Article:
Among the candidates are state Insurance Superintendent John Franchini and Milton Sanchez, who directs the Office of Health Care Reform in Gov. Susana Martinez’s administration.
Sanchez was the New Mexico Retiree Health Care Authority’s executive director from 1990 to 2005. He was ousted from job after clashing with then-Gov. Bill Richardson over a proposal to consolidate health care programs for public employees, retirees and school workers.
Franchini has been the state’s top insurance regulator since August 2010. But starting next month, insurance regulation will no longer be part of the Public Regulation Commission.
A nine-member committee will name the next superintendent of insurance, who will run an independent office regulating insurance rates and policies. The committee, which is mostly appointed by the governor and Legislature, also has the power to remove the insurance superintendent for incompetence, willful neglect of duty or malfeasance in office.
The top regulator initially will serve a term expiring Dec. 31, 2015, and then be appointed by the panel to four-year terms.
Voters approved a constitutional amendment last year to remove oversight of the insurance industry from the five-member elected PRC, which has selected the insurance superintendent.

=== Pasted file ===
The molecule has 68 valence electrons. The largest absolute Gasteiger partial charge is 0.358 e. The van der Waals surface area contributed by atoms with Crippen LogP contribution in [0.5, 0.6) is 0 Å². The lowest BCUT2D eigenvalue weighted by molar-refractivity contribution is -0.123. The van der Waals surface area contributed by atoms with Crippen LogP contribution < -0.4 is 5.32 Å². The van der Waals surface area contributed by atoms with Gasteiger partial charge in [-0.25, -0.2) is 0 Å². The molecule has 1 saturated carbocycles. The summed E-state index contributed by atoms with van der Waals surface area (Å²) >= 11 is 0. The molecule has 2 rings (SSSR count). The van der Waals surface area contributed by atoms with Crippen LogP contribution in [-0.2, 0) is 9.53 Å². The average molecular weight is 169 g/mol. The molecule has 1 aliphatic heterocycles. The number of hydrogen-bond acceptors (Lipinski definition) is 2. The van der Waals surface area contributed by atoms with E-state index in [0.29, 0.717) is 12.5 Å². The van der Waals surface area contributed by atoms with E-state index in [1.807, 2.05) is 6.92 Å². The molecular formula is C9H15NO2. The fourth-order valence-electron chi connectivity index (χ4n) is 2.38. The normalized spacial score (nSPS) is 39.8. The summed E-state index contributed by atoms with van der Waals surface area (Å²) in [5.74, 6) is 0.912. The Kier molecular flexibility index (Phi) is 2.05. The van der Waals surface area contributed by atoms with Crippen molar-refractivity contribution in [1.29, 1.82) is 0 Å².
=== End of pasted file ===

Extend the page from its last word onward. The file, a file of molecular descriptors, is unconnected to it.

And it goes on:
The panel will interview candidates for the regulatory job on June 19 in Albuquerque.
Other candidates are:
Kimothy “Kim” Sparks, chief quality officer at Alta Vista Regional Hospital in Las Vegas, N.M. He is a lawyer and a registered nurse. He was director of risk management and patient safety at Lovelace Health System in Albuquerque in 2008-2001.
—Howell Palmer, executive vice president, chief operating officer and chief financial officer of Security Mutual Life Insurance Company in Binghamton, N.Y. from 2006 to 2012. He has worked in the insurance industry since 1973, and moved to Santa Fe last year.
—Kent Paul, CEO of AMERIND Risk Management Corp. from 1999 to 2012. The Albuquerque-area company administers self-insurance plans for Indian tribes. Paul currently operates a consulting business.
The regulatory overhaul comes as the state implements health insurance reforms required by a 2010 federal law, including establishing a health insurance exchange that could allow nearly 200,000 uninsured New Mexicans to obtain medical coverage. The exchange will serve as an online marketplace where small businesses and uninsured individuals can shop for federally subsidized insurance from private companies.
The state’s insurance regulator will oversee rates for health plans offered through the exchange just as it now approves the pricing of policies offered by insurers doing business in New Mexico.
Franchini, in his letter of application, said the state’s insurance regulatory office has improved during his tenure.
“It is no secret that when I took the Insurance Division helm in 2010 the agency suffered from low morale, improperly assigned personnel, inefficiencies, and a dismal reputation,” Franchini wrote.